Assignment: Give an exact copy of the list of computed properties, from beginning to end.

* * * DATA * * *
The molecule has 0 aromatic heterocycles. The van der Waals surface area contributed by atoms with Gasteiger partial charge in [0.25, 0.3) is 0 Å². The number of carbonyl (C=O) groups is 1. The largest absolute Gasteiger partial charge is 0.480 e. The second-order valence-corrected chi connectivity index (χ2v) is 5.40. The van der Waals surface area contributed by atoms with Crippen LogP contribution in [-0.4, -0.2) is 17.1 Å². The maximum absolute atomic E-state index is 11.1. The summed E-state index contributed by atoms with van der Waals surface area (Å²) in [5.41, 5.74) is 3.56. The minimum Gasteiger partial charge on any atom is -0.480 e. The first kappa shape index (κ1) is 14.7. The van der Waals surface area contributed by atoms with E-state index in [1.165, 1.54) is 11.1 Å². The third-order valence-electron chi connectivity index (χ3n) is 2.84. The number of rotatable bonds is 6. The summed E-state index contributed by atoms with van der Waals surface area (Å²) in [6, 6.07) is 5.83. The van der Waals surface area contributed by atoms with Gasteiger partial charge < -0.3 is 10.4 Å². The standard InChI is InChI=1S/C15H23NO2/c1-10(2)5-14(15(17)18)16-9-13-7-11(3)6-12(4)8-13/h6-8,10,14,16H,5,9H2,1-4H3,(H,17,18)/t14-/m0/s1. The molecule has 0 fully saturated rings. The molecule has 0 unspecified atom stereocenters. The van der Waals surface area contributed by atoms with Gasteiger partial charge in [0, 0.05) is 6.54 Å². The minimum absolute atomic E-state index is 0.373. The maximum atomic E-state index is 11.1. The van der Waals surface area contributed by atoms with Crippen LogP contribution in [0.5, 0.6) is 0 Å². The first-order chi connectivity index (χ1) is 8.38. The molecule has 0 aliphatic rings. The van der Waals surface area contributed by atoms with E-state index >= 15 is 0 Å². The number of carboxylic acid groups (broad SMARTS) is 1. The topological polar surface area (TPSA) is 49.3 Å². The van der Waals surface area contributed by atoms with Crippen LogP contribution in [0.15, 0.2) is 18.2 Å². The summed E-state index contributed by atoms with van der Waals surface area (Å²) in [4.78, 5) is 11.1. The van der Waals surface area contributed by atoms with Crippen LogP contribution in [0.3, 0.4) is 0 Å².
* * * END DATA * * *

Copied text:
The molecule has 0 aromatic heterocycles. The van der Waals surface area contributed by atoms with Gasteiger partial charge in [0.25, 0.3) is 0 Å². The number of carbonyl (C=O) groups is 1. The largest absolute Gasteiger partial charge is 0.480 e. The second-order valence-corrected chi connectivity index (χ2v) is 5.40. The van der Waals surface area contributed by atoms with Crippen LogP contribution in [-0.4, -0.2) is 17.1 Å². The maximum absolute atomic E-state index is 11.1. The summed E-state index contributed by atoms with van der Waals surface area (Å²) in [5.41, 5.74) is 3.56. The minimum Gasteiger partial charge on any atom is -0.480 e. The first kappa shape index (κ1) is 14.7. The van der Waals surface area contributed by atoms with E-state index in [1.165, 1.54) is 11.1 Å². The third-order valence-electron chi connectivity index (χ3n) is 2.84. The number of rotatable bonds is 6. The summed E-state index contributed by atoms with van der Waals surface area (Å²) in [6, 6.07) is 5.83. The van der Waals surface area contributed by atoms with Gasteiger partial charge < -0.3 is 10.4 Å². The standard InChI is InChI=1S/C15H23NO2/c1-10(2)5-14(15(17)18)16-9-13-7-11(3)6-12(4)8-13/h6-8,10,14,16H,5,9H2,1-4H3,(H,17,18)/t14-/m0/s1. The molecule has 0 fully saturated rings. The molecule has 0 unspecified atom stereocenters. The van der Waals surface area contributed by atoms with Gasteiger partial charge in [0, 0.05) is 6.54 Å². The minimum absolute atomic E-state index is 0.373. The maximum atomic E-state index is 11.1. The van der Waals surface area contributed by atoms with Crippen LogP contribution in [0.5, 0.6) is 0 Å². The first-order chi connectivity index (χ1) is 8.38. The molecule has 0 aliphatic rings. The van der Waals surface area contributed by atoms with E-state index >= 15 is 0 Å². The number of carboxylic acid groups (broad SMARTS) is 1. The topological polar surface area (TPSA) is 49.3 Å². The van der Waals surface area contributed by atoms with Crippen LogP contribution in [0.15, 0.2) is 18.2 Å². The summed E-state index contributed by atoms with van der Waals surface area (Å²) in [4.78, 5) is 11.1. The van der Waals surface area contributed by atoms with Crippen LogP contribution in [0.3, 0.4) is 0 Å².